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Discussion Starter · #1 ·
I was just wondering if any of you guys with dyno results have tried out the Ford Muscle horsepower calculator to see how accurate it is?

The reason I ask is, according to the HP calculator, it would only take about 350 flywheel hp to propel my '85 Ranger shortbed to 12 seconds flat (assuming it weighs 3000lbs; right now with the 4 banger and me inside it's 2800lbs). I realise that it doesn't account for wheelspin or manual shifting, but dang, I'd wet myself if I actually got into the low 12s when I finish doing the V8 swap!
 

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Well, it is as accurate as you can get with just two variables. I mean weight can come in many ways... a 3000lb gutted Winnebago wont run the same ET as a 3000lb mustang, due to aerodynamics... so keep that in mind regarding the Ranger.
 

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I don't believe it is accurate but for mostly human or practical reasons. The F=MA stuff is there in the calc and thats just basic physics. In the real world however, you don't have perfect traction when you leave the line and you don't have perfect no loss gear shifts even with a full manual racing automatic. I also use a 20 percent off gross hp factor for my own calculations and have found it to be a bit more realistic but then I'm running an automatic.

Using my own fudge it takes more like around 325(405 - 405*.2 = 324) at the rear wheels to run 12 flat which is around 405 gross horsepower for that 3000 pound car/truck.

The gear/rpm/tire size calc needs a factor for converter slip in it for us automatic people too.
 

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Discussion Starter · #4 ·
Hottarod: What Comp cam are you running? Your setup looks about identical to what I plan on building: 289 stock crank and rods with ARP bolts, Comp solid 282 magnum, WP Windsor Jr. or Sr. heads (can't decide which), single plane intake (I was thinking of using the Weiand Xcelerator), 650 double pumper, and L&L V8 ranger swap headers (1.5" primary long-tubes). I was hoping to hit in the neighborhood of 350-400hp with this combo, and judging by your ETs, you must be right around there.

P.S. Interesting story about your backward 12.5 ET, I think I'd have to change my pants after that one, LOL!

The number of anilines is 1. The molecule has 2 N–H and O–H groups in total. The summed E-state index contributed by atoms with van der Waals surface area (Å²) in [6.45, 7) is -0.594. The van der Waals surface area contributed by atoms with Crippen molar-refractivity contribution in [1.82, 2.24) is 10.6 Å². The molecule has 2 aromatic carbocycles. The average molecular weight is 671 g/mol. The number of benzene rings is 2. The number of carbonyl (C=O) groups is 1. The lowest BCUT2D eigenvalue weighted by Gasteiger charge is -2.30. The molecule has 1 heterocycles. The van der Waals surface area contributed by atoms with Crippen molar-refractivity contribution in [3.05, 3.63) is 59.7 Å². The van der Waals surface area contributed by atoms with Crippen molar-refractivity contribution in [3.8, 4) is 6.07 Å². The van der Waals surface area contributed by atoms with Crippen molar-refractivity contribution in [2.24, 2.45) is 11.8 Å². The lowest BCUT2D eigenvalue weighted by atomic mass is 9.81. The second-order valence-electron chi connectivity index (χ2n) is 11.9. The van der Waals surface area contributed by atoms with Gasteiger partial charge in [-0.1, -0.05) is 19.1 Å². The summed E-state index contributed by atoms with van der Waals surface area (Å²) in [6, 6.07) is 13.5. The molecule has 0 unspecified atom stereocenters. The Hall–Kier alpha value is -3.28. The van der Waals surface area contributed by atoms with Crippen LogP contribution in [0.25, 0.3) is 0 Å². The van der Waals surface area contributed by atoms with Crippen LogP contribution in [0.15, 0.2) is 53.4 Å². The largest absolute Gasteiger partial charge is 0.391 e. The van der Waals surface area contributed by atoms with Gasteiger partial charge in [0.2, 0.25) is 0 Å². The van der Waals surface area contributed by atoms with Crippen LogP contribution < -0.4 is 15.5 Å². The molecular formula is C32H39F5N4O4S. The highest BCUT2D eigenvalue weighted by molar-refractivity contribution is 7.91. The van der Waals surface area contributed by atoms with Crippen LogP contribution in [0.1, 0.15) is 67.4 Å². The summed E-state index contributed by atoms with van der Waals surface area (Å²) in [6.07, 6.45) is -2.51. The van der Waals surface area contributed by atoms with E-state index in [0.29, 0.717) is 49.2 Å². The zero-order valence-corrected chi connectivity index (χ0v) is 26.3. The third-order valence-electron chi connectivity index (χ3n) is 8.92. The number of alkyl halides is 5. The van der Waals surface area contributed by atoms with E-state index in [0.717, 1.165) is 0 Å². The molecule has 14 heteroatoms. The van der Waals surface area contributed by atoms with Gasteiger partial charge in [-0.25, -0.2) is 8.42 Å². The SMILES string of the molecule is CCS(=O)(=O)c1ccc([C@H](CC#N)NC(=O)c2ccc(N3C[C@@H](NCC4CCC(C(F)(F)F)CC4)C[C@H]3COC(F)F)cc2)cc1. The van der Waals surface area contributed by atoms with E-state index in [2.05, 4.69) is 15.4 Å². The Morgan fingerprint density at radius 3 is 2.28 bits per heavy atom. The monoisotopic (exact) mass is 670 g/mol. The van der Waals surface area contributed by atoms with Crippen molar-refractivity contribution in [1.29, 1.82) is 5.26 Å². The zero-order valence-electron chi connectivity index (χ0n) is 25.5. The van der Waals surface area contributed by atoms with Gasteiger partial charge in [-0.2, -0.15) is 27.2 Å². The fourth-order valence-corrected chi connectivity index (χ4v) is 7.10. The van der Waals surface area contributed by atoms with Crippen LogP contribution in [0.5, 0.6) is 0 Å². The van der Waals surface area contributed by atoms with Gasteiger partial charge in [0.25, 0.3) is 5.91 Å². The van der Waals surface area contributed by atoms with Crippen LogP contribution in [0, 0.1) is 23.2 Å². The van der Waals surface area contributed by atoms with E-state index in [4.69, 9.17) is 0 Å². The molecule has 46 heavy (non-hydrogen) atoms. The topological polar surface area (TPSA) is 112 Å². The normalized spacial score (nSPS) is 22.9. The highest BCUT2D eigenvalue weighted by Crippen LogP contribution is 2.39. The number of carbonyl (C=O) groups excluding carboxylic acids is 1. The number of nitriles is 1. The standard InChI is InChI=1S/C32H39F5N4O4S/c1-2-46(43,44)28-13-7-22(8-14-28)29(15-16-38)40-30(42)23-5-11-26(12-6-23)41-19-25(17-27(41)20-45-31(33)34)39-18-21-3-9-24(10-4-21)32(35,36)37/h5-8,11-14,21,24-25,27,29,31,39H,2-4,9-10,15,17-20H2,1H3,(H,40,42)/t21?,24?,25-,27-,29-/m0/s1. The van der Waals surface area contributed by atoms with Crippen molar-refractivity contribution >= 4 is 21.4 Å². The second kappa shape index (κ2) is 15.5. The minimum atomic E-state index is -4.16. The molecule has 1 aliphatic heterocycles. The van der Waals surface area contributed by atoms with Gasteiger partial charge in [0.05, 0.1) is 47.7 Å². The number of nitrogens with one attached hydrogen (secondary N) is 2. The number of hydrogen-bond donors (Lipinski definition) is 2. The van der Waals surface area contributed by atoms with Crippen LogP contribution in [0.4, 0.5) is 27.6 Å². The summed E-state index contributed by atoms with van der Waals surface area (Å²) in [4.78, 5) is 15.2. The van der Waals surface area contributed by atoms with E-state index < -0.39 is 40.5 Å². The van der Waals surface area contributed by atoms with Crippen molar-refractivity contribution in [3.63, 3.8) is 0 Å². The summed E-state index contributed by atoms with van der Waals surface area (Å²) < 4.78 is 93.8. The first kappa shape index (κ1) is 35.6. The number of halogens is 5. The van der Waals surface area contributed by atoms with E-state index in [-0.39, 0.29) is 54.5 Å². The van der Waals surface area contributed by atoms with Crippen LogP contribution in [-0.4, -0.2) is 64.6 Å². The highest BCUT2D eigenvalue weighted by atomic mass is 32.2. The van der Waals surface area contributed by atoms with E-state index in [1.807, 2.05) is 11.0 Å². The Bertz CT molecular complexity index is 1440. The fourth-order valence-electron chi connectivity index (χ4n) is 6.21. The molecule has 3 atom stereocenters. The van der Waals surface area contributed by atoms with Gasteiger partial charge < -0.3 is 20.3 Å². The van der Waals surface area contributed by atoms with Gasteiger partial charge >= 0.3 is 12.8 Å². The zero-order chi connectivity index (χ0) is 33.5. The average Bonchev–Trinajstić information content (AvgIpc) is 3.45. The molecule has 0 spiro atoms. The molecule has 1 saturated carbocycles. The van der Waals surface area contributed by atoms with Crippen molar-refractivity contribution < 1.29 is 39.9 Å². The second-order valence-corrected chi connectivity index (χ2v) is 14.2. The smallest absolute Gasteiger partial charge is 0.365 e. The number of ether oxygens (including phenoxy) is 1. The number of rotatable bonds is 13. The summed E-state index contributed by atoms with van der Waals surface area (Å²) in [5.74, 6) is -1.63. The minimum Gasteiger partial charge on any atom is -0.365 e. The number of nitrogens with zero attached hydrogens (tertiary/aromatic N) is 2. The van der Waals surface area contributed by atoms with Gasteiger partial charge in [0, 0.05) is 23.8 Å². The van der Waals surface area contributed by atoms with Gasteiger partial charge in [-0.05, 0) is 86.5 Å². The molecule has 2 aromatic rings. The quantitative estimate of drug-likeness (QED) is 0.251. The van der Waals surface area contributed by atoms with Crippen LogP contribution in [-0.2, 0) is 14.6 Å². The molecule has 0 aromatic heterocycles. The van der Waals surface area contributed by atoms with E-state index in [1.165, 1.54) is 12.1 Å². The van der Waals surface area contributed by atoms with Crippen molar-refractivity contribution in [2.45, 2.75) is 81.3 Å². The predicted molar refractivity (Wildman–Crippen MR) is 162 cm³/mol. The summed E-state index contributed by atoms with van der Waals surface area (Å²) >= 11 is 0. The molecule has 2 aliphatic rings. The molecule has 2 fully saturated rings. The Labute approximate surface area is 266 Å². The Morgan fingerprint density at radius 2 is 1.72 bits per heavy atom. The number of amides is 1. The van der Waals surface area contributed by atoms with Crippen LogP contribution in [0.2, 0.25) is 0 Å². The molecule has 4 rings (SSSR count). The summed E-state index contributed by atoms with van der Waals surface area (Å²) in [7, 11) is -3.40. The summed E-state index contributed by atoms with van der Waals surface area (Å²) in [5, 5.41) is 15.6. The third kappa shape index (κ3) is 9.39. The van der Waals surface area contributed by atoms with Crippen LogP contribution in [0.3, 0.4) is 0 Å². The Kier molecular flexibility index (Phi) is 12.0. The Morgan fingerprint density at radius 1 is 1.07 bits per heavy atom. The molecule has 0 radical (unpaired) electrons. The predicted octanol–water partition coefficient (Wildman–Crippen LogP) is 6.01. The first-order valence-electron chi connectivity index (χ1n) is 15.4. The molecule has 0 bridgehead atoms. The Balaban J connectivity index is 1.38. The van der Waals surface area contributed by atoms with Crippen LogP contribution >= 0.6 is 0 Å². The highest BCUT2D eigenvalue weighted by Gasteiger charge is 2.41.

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I'm running a Comp solid 294 advertized with 248 @ .050 with .560 lift. I don't have the part number handy.

There may be a couple more tenths in my setup if I can figure out what to change. With the new tires I picked up 2 tenths by the 8th(7.90's) but lost it all by the end of the quarter. That tells me it is actually slowing down on the top end with the higher run out rpms. I'm about to get some Super Comps for it and see if that will help. I may run out of carb cfms next, LOL.
 

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Discussion Starter · #6 ·
I looked at that cam, but I figured it was a little bigger than I wanted to go. Dyno2K shows peak HP at 6000 with the 282, while the 294 picked up about 10-15hp and moved the peak to 6500, but made much less torque below 5000rpm. Overall it shows your combo making 380hp @ 6500 and 345ft/lb at 5200. Does that sound close to what you think it's making? What RPM do you shift at?
 

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Sorry fella`s, but according to my dyno results before I changed the heads and cam the FM calculator came up about 40hp shy of where I was at, not sure what happened, but I dynoed at 282 and the FM calculator comes up 244.
 

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Discussion Starter · #8 ·
Nastystang: that's where the traction, shift-time, gear ratios, etc. come into play. With perfect traction, instant shifts, and gears that keep you right in the sweet spot of your powerband, you could have run that fast with only 244hp. However, since you loose some time shifting, and also can't keep your engine at peak power all the time, it takes you 280hp to run the same time.

That's the kinda info I was looking for, though. I want to know how far off it is to real-world testing.
 

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I shift at 7000. I haven't dyno'd my setup so I don't know what my numbers are for sure. All my estimators estimate it at around 375 or 380. I guess thats not bad f or a 289 but I was wanting that magic 400 out of it.

I guess somewhere between 5 and 8 percent is typical depending on the converter for a slip rate. I use .07 for mine which is an 8 inch 4500 stall. It has the net effect of changing final gear ratio to a 1.07 or whatever instead of 1:1. If you have a calc that assumes lock up you need to know what your trap rpms are at speed. Subtract lock up rpms in the calc from what you actually trap at and calculate that number as a percentage of your trap rpms. Thats the converter slip rate.



<font size=-1>[ This Message was edited by: Hottarod on 5/3/02 9:17pm ]</font>
 
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